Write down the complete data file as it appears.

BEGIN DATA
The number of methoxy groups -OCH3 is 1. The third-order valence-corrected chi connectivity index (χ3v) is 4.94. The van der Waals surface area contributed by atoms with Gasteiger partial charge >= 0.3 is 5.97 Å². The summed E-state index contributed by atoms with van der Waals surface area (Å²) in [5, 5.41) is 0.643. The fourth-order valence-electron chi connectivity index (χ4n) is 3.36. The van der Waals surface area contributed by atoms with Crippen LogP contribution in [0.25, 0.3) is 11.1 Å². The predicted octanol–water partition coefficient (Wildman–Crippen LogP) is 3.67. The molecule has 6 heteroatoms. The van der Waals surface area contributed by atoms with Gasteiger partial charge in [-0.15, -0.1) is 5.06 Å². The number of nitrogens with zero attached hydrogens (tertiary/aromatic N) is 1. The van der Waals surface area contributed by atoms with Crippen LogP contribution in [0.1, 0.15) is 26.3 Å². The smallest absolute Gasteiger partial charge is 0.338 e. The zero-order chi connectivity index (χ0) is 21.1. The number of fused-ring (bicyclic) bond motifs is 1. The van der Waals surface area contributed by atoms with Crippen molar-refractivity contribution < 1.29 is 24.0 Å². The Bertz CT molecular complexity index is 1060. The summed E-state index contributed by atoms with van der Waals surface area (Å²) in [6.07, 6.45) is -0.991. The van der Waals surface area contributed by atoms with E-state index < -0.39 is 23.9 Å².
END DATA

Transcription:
The number of methoxy groups -OCH3 is 1. The third-order valence-corrected chi connectivity index (χ3v) is 4.94. The van der Waals surface area contributed by atoms with Gasteiger partial charge >= 0.3 is 5.97 Å². The summed E-state index contributed by atoms with van der Waals surface area (Å²) in [5, 5.41) is 0.643. The fourth-order valence-electron chi connectivity index (χ4n) is 3.36. The van der Waals surface area contributed by atoms with Crippen LogP contribution in [0.25, 0.3) is 11.1 Å². The predicted octanol–water partition coefficient (Wildman–Crippen LogP) is 3.67. The molecule has 6 heteroatoms. The van der Waals surface area contributed by atoms with Gasteiger partial charge in [-0.15, -0.1) is 5.06 Å². The number of nitrogens with zero attached hydrogens (tertiary/aromatic N) is 1. The van der Waals surface area contributed by atoms with Crippen LogP contribution in [0.1, 0.15) is 26.3 Å². The smallest absolute Gasteiger partial charge is 0.338 e. The zero-order chi connectivity index (χ0) is 21.1. The number of fused-ring (bicyclic) bond motifs is 1. The van der Waals surface area contributed by atoms with Crippen molar-refractivity contribution < 1.29 is 24.0 Å². The Bertz CT molecular complexity index is 1060. The summed E-state index contributed by atoms with van der Waals surface area (Å²) in [6.07, 6.45) is -0.991. The van der Waals surface area contributed by atoms with E-state index < -0.39 is 23.9 Å².